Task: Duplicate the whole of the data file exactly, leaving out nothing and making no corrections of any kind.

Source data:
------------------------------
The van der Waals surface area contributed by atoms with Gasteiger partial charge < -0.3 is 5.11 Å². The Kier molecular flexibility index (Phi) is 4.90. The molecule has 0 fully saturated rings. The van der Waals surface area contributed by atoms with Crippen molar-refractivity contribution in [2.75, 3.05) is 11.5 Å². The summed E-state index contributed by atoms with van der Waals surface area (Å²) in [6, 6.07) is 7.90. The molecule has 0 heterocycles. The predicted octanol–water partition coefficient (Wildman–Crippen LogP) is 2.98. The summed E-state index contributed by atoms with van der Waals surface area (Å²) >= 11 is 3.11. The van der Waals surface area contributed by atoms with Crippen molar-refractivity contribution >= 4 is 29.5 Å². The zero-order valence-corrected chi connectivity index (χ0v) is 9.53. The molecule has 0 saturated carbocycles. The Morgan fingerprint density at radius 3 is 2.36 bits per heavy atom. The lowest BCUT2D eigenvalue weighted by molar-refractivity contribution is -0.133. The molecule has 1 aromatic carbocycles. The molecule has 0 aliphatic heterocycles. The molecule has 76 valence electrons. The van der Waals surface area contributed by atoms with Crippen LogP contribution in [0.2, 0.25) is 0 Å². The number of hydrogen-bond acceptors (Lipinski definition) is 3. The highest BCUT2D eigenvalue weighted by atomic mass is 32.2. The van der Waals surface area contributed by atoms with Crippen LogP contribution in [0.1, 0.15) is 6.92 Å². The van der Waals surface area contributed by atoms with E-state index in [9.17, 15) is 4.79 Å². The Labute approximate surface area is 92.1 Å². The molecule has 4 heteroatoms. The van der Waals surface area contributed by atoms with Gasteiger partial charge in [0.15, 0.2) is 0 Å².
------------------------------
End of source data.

The van der Waals surface area contributed by atoms with Gasteiger partial charge < -0.3 is 5.11 Å². The Kier molecular flexibility index (Phi) is 4.90. The molecule has 0 fully saturated rings. The van der Waals surface area contributed by atoms with Crippen molar-refractivity contribution in [2.75, 3.05) is 11.5 Å². The summed E-state index contributed by atoms with van der Waals surface area (Å²) in [6, 6.07) is 7.90. The molecule has 0 heterocycles. The predicted octanol–water partition coefficient (Wildman–Crippen LogP) is 2.98. The summed E-state index contributed by atoms with van der Waals surface area (Å²) >= 11 is 3.11. The van der Waals surface area contributed by atoms with Crippen molar-refractivity contribution >= 4 is 29.5 Å². The zero-order valence-corrected chi connectivity index (χ0v) is 9.53. The molecule has 0 saturated carbocycles. The Morgan fingerprint density at radius 3 is 2.36 bits per heavy atom. The lowest BCUT2D eigenvalue weighted by molar-refractivity contribution is -0.133. The molecule has 1 aromatic carbocycles. The molecule has 0 aliphatic heterocycles. The molecule has 76 valence electrons. The van der Waals surface area contributed by atoms with Crippen LogP contribution in [0.2, 0.25) is 0 Å². The number of hydrogen-bond acceptors (Lipinski definition) is 3. The highest BCUT2D eigenvalue weighted by atomic mass is 32.2. The van der Waals surface area contributed by atoms with Crippen LogP contribution in [0.1, 0.15) is 6.92 Å². The van der Waals surface area contributed by atoms with E-state index in [9.17, 15) is 4.79 Å². The Labute approximate surface area is 92.1 Å². The molecule has 4 heteroatoms. The van der Waals surface area contributed by atoms with Gasteiger partial charge in [0.15, 0.2) is 0 Å².